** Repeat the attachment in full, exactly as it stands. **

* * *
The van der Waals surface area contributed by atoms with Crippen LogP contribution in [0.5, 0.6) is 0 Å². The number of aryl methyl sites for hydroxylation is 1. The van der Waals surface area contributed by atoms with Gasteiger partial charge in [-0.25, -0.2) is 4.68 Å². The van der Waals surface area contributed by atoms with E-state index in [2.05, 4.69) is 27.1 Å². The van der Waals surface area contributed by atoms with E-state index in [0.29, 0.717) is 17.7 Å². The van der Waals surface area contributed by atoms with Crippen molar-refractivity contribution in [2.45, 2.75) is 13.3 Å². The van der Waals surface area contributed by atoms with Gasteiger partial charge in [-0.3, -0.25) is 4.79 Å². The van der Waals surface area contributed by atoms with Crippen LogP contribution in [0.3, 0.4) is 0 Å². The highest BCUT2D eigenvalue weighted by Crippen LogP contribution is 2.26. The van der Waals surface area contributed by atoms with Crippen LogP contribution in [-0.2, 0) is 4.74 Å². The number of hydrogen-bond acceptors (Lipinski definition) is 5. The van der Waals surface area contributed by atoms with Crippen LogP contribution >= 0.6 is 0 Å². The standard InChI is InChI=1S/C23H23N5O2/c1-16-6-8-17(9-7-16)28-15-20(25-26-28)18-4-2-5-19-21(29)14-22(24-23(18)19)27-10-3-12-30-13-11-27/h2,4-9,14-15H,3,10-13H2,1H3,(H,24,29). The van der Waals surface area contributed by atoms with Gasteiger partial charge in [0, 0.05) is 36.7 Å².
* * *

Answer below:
The van der Waals surface area contributed by atoms with Crippen LogP contribution in [0.5, 0.6) is 0 Å². The number of aryl methyl sites for hydroxylation is 1. The van der Waals surface area contributed by atoms with Gasteiger partial charge in [-0.25, -0.2) is 4.68 Å². The van der Waals surface area contributed by atoms with E-state index in [2.05, 4.69) is 27.1 Å². The van der Waals surface area contributed by atoms with E-state index in [0.29, 0.717) is 17.7 Å². The van der Waals surface area contributed by atoms with Crippen molar-refractivity contribution in [2.45, 2.75) is 13.3 Å². The van der Waals surface area contributed by atoms with Gasteiger partial charge in [-0.3, -0.25) is 4.79 Å². The van der Waals surface area contributed by atoms with Crippen LogP contribution in [0.3, 0.4) is 0 Å². The highest BCUT2D eigenvalue weighted by Crippen LogP contribution is 2.26. The van der Waals surface area contributed by atoms with Crippen LogP contribution in [-0.2, 0) is 4.74 Å². The number of hydrogen-bond acceptors (Lipinski definition) is 5. The van der Waals surface area contributed by atoms with Crippen LogP contribution >= 0.6 is 0 Å². The standard InChI is InChI=1S/C23H23N5O2/c1-16-6-8-17(9-7-16)28-15-20(25-26-28)18-4-2-5-19-21(29)14-22(24-23(18)19)27-10-3-12-30-13-11-27/h2,4-9,14-15H,3,10-13H2,1H3,(H,24,29). The van der Waals surface area contributed by atoms with Gasteiger partial charge in [0, 0.05) is 36.7 Å².